Matt and Luciana Damon stepped out for lunch yesterday in LA. In terms of his work as an actor, it’s been a few months since Matt was on set, but production on Christopher Nolan’s Oppenheimer, about the “father of the atomic bomb”, is supposed to start in February. So Nolan’s going back to war times and this is likely going to be a Nolan-style epic, accompanied by lectures from him on how streaming ruins his kind of movies.
Since this is Christopher Nolan, though, the cast is impressive. Cillian Murphy will play the title role and Emily Blunt is Katherine “Kitty” Oppenheimer, his wife. The rest of the ensemble, in addition to Matt, includes Robert Downey Jr, Florence Pugh, Benny Safdie, and Josh Hartnett. Oppenheimer is budgeted at $100 million and is scheduled for release in the summer of 2023, so they’re hoping for another Dunkirk-y blockbuster – and that confidence isn’t necessarily because of these actors, but on the strength of Nolan’s reputation as one of the few directors in the business who brings in business by their own name.
Going back to Matt Damon though…
Lately it’s not his acting that’s been making headlines but his … endorsing. I don’t know what it’s like where you live but every f-cking day, multiple times, he’s showing up on TV or in my feeds trying to tell me to put my money, real money, in crypto currency.
I don’t think I have to explain the criticism – in the distant future when humans are half machine and we only live underground and we only interact through VR headsets, this might actually be a thing but right now, it’s a gamble – at best. This tweet pretty much says it:
There isnâ€™t enough yuck in the world to describe Matt Damon advertising a Ponzi scheme.— Carole Cadwalladr (@carolecadwalla) January 3, 2022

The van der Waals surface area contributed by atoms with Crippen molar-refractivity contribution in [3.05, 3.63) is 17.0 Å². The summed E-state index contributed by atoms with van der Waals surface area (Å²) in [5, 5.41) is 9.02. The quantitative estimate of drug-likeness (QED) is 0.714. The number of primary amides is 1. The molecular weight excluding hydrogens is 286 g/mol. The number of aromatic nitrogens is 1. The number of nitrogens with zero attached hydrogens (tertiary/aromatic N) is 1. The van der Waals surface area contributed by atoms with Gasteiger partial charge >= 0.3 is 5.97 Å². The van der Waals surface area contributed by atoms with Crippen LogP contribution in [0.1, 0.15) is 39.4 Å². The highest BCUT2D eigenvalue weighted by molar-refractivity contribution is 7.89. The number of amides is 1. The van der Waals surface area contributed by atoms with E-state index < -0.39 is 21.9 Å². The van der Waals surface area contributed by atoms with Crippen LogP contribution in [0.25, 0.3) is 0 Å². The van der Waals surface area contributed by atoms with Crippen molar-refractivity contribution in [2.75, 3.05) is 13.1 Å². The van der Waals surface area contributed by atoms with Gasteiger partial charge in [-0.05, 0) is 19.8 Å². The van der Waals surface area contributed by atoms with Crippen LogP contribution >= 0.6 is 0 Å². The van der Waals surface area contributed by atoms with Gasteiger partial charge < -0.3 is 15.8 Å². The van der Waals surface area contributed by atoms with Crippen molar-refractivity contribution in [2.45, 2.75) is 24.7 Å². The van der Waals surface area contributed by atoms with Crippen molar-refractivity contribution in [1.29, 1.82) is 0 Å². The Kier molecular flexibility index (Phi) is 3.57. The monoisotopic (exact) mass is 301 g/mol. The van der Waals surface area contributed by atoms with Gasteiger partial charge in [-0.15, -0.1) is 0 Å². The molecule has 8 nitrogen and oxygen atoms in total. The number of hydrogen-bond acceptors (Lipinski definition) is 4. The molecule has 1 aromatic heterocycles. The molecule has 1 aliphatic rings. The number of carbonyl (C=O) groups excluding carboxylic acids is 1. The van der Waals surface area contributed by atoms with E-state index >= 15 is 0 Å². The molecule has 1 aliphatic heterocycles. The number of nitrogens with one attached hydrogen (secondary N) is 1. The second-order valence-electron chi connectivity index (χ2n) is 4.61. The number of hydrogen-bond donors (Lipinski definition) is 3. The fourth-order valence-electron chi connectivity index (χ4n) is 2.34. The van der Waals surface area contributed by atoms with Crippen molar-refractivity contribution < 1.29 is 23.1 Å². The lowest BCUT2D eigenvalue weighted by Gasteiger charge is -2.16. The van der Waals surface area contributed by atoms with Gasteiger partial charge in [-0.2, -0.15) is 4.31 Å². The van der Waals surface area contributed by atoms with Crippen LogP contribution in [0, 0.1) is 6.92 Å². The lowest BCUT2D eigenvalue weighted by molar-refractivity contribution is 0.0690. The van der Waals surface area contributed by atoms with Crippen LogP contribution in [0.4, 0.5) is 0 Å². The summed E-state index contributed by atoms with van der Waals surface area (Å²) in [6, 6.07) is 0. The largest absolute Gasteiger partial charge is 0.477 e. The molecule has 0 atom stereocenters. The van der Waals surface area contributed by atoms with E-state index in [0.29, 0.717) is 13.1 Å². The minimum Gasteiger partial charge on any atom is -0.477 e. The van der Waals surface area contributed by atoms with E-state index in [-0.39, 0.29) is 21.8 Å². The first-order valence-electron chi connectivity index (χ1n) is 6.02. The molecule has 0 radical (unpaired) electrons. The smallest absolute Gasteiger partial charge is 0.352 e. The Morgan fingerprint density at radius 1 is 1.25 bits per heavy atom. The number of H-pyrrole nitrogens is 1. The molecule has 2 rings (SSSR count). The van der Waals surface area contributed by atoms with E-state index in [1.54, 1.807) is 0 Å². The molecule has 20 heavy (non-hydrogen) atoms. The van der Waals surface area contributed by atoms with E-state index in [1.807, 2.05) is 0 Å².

I also enjoyed this one:
I fixed Matt Damonâ€™s crypto commercial. pic.twitter.com/EBOSonqUUG— Kirk (@KirkBeattie) January 10, 2022
But there’s Matt Damon giving you a pep talk about why you should put your savings into crypto. And leveraging his “likeability”, his all-American good boyness, to convince you. But this is also what I was referring to last year in “Matt Damon, The Inscrutable Everyman” - he gets away with sh-t in a way that his best friend can’t. Ben Affleck has been relentlessly mocked, and in many, if not most, instances deservedly so, and eyerolled for all his Affleckisms, but Matt has always coasted through controversy, even when those controversies are, in the grand scheme, much more insidious. It’s not that Matt Damon, a multimillionaire, is making money from a commercial – all celebrities do this, we’re level on that playing field – it’s that it’s this specific product, if you can even call crypto a product because it’s not like it’s legitimately tangible in any comforting way.
And he narrated Inside Job, the Oscar-winning documentary about the late 2000s financial crisis which was basically a stock market scam!
But now… did you hear about this? It’s fresh news:
https://t.co/iyxleh8qpq admits $35 million hack https://t.co/zhDdSKImIk pic.twitter.com/LV1ycbH8I4— Forbes (@Forbes) January 20, 2022
This is one of those instances then when getting papped isn’t strategically timed. Because I heard about this and then he popped up on my photo agency feed and I’m like…
â€œFortune favors the braveâ€ â€” Matt Damon https://t.co/eUjzZ6V2RJ— Judd Legum (@JuddLegum) January 18, 2022
…does it, though?
Obviously it’s not Matt Damon’s fault, he has nothing to do with breach, but it’s still not a good look, like he’s the face of the brand right now! So what will this mean for those f-cking ads? Can we get through the weekend without seeing Matt Damon telling us to invest in a company that just got hacked?